Trustee Sliney said the a partnership was always meant to be, but some of the things that have occurred between the town and village recently have questioned that partnership. “For instance, when we agreed at our last joint meeting to move forward with Alternate Plan 1 with the fire contract – you signed a contract with Macedon Center Fire in the blink of an eye right afterwards. Partners don’t do that.”
“Why did we all sit there and play nice and then about 72 hours later, you passed your contract agreement with Macedon Center?”
“It was, first of all, not that fast. But also, what we did with signing a fire contract with Macedon Center Fire Department, does not concern the Village, because we did not exclude our contract with the Macedon Village Fire Department. The contract with Macedon Center Fire Department does not affect the Village, at all,” said Kenyon.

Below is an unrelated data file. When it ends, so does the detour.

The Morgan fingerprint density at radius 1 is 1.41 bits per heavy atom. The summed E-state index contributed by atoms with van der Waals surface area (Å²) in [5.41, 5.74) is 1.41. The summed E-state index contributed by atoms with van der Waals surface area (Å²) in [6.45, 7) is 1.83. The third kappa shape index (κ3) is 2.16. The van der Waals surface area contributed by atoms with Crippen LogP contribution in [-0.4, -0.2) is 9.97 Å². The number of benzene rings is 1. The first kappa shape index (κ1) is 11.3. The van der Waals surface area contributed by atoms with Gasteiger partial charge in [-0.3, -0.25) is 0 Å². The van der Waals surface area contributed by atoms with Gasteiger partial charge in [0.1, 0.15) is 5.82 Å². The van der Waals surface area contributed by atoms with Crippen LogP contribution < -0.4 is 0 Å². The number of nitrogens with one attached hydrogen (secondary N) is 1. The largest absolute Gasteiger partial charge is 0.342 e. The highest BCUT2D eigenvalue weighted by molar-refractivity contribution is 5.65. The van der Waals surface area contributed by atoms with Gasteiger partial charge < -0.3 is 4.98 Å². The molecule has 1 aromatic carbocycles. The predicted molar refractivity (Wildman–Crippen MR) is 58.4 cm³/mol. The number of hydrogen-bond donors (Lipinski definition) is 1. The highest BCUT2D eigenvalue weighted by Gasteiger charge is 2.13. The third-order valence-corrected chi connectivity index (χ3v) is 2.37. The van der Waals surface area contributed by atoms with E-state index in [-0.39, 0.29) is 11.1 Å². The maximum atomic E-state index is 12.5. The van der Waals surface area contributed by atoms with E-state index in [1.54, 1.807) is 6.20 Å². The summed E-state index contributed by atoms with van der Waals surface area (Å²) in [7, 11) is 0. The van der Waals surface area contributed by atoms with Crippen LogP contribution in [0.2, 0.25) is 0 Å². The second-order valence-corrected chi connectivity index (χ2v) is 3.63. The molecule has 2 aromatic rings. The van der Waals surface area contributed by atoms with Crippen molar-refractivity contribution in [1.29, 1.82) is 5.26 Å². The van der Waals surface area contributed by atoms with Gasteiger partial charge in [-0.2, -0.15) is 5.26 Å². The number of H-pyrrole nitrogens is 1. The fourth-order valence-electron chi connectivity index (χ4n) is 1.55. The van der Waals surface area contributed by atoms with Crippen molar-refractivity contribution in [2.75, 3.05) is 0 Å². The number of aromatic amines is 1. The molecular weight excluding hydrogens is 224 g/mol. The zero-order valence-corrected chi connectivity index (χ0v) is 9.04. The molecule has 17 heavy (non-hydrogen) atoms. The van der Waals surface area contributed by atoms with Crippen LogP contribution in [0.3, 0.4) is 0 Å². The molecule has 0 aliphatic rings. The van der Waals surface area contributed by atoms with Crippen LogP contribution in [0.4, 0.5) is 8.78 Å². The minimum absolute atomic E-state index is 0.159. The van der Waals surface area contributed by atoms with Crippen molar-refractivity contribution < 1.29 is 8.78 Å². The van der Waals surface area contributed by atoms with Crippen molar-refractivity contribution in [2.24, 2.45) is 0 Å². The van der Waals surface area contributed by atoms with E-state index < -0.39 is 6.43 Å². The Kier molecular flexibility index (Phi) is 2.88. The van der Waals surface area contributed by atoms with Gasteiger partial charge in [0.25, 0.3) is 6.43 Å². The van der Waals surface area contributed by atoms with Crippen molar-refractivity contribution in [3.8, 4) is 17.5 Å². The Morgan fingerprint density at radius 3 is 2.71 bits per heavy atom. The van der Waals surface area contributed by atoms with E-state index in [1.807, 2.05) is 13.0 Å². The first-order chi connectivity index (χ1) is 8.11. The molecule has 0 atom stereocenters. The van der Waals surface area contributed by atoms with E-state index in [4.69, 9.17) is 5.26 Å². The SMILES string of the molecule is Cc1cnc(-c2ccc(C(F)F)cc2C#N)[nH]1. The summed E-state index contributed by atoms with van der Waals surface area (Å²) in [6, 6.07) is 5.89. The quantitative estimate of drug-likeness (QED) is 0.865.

“Haven’t we been good partners?” asked Hammond.
“I would have to say yes, UNTIL you did not sign the Sewer Use contract that was required, said Dave Kelly. It cost us money in extra treatment from a commercial customer during the time we did not have the sewer use contract in place,” said Kelly. “You said it would take a few months to look over and sign the contract and it took two years. It was something that was required for your usage.”
“We had to work out the wording and there were many issues, you know that. It took longer than we imagined. There were BOD problems from 20 years ago also, why wait until 2 years ago to tell us there were issues. We were not made aware of the problems until 2 years ago,” said Hammond.
“And there is still no Sewer Usage contract. We needed that to continue our agreement to continue to offer the Town treatment at the plant. We are floundering and the DEC is on us,” said Trustee Kelly.